Date Published 25 May 2012
Lenders need to return to pricing for risk and there needs to be more 100%, cashback and sub-prime mortgage product availability if the mortgage market is to return to any sort of health.
John Wriglesworth, chairman of the Wriglesworth Consultancy, the PR firm specialising in the mortgage and housing markets, was speaking at tis week`s Mortgage Business Expo Manchester 2012.
Wriglesworth, who organises the much-praised Great Housing Debate each year in Westminster, defended lending activity prior to the credit crunch, saying all of it, including sub-prime, was justified.
He said that the reasons for the crisis lay beyond UK shores.
He also said pent-up demand in the first-time buyer market was out there ‘and if they could get hold of a mortgage then they would’.
Wriglesworth added: `Lenders can’t lend in the right way to get the market going. Unless 100% mortgages and sub-prime comes back, then you’re not going to see a healthy market. There is nothing wrong with 100% or cashback mortgages as long as lenders price for risk.`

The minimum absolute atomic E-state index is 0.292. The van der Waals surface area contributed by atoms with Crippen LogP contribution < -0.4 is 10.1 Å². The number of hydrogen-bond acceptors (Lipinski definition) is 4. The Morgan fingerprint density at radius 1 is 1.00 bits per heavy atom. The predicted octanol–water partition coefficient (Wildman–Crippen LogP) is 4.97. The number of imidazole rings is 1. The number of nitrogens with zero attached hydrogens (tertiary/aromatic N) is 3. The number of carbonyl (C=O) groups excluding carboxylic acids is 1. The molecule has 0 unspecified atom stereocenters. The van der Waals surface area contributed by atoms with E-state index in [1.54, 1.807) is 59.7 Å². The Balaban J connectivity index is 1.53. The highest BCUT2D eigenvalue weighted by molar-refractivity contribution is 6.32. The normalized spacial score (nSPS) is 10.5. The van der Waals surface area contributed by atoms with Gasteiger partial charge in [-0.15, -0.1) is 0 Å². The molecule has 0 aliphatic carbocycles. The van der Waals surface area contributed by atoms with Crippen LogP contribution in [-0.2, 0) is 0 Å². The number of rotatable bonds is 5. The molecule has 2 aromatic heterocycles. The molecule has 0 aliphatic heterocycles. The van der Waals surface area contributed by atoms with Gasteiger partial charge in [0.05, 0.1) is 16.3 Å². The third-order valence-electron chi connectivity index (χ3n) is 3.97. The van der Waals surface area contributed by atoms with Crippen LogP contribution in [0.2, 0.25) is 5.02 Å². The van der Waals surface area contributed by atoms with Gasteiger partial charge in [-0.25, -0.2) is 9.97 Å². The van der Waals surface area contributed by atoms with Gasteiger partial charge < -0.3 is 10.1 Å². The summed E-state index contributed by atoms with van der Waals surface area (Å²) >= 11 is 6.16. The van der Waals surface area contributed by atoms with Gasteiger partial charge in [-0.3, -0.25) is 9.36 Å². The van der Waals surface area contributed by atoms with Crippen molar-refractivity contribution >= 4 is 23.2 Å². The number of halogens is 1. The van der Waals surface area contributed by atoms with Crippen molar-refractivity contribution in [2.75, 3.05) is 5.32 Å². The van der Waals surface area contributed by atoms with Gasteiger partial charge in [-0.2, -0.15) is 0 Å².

He was also conscious of the capital adequacy problems facing lenders and said the new round of requirements was ‘Basel III meets Godzilla’.
He hit out at the Financial Services Authority, saying: `The FSA is stifling the ability of lenders to offer mortgages to those that want them. It is a total over-reaction. What’s wrong with giving someone who is riskier an 8% mortgage [rate]? The FSA are not allowing lenders to do this because they don’t trust them.`
He also questioned the motives for brokers selling short-term products. He said: `Those selling two-year / short-term discounted products are mis-selling because you’re exposing borrowers to interest rate fluctuation in two years’ time.`
Wriglesworth concluded: `There is virtue in the fact that we are stable and we’re at the bottom of the market.`